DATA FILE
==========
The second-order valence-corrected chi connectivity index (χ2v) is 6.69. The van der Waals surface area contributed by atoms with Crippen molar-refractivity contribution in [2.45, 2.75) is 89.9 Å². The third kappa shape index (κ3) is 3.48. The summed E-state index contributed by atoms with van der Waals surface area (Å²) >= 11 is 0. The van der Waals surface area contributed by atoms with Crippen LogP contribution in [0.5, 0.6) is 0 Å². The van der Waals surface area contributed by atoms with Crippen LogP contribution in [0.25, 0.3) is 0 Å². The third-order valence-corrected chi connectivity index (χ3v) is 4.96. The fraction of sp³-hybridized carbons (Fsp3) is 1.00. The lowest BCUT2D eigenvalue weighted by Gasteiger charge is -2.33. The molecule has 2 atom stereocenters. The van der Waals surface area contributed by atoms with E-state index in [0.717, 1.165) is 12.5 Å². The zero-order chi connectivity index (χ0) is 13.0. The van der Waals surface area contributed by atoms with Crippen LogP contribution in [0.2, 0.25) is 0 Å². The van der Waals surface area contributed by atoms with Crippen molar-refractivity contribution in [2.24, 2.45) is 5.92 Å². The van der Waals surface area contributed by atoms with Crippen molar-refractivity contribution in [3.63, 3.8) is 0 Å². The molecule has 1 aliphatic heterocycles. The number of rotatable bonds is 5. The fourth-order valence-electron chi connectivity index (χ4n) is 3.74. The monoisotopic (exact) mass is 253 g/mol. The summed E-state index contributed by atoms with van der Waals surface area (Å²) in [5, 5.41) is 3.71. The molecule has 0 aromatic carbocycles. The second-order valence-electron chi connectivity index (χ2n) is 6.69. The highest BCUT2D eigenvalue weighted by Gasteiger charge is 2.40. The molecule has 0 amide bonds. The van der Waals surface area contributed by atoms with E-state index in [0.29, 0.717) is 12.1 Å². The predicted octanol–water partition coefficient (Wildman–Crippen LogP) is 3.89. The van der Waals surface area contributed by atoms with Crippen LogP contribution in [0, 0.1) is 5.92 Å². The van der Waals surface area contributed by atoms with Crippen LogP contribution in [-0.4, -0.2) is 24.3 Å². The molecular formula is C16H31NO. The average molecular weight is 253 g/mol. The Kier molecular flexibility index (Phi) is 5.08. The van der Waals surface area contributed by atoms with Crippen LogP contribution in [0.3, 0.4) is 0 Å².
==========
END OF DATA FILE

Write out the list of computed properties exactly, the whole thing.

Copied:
The second-order valence-corrected chi connectivity index (χ2v) is 6.69. The van der Waals surface area contributed by atoms with Crippen molar-refractivity contribution in [2.45, 2.75) is 89.9 Å². The third kappa shape index (κ3) is 3.48. The summed E-state index contributed by atoms with van der Waals surface area (Å²) >= 11 is 0. The van der Waals surface area contributed by atoms with Crippen LogP contribution in [0.5, 0.6) is 0 Å². The van der Waals surface area contributed by atoms with Crippen LogP contribution in [0.25, 0.3) is 0 Å². The third-order valence-corrected chi connectivity index (χ3v) is 4.96. The fraction of sp³-hybridized carbons (Fsp3) is 1.00. The lowest BCUT2D eigenvalue weighted by Gasteiger charge is -2.33. The molecule has 2 atom stereocenters. The van der Waals surface area contributed by atoms with E-state index in [0.717, 1.165) is 12.5 Å². The zero-order chi connectivity index (χ0) is 13.0. The van der Waals surface area contributed by atoms with Crippen LogP contribution in [0.2, 0.25) is 0 Å². The van der Waals surface area contributed by atoms with Crippen molar-refractivity contribution in [2.24, 2.45) is 5.92 Å². The van der Waals surface area contributed by atoms with Crippen molar-refractivity contribution in [3.63, 3.8) is 0 Å². The molecule has 1 aliphatic heterocycles. The number of rotatable bonds is 5. The fourth-order valence-electron chi connectivity index (χ4n) is 3.74. The monoisotopic (exact) mass is 253 g/mol. The summed E-state index contributed by atoms with van der Waals surface area (Å²) in [5, 5.41) is 3.71. The molecule has 0 aromatic carbocycles. The second-order valence-electron chi connectivity index (χ2n) is 6.69. The highest BCUT2D eigenvalue weighted by Gasteiger charge is 2.40. The molecule has 0 amide bonds. The van der Waals surface area contributed by atoms with E-state index in [0.29, 0.717) is 12.1 Å². The predicted octanol–water partition coefficient (Wildman–Crippen LogP) is 3.89. The van der Waals surface area contributed by atoms with Crippen LogP contribution in [0, 0.1) is 5.92 Å². The van der Waals surface area contributed by atoms with Crippen LogP contribution in [-0.4, -0.2) is 24.3 Å². The molecular formula is C16H31NO. The average molecular weight is 253 g/mol. The Kier molecular flexibility index (Phi) is 5.08. The van der Waals surface area contributed by atoms with Crippen LogP contribution in [0.3, 0.4) is 0 Å².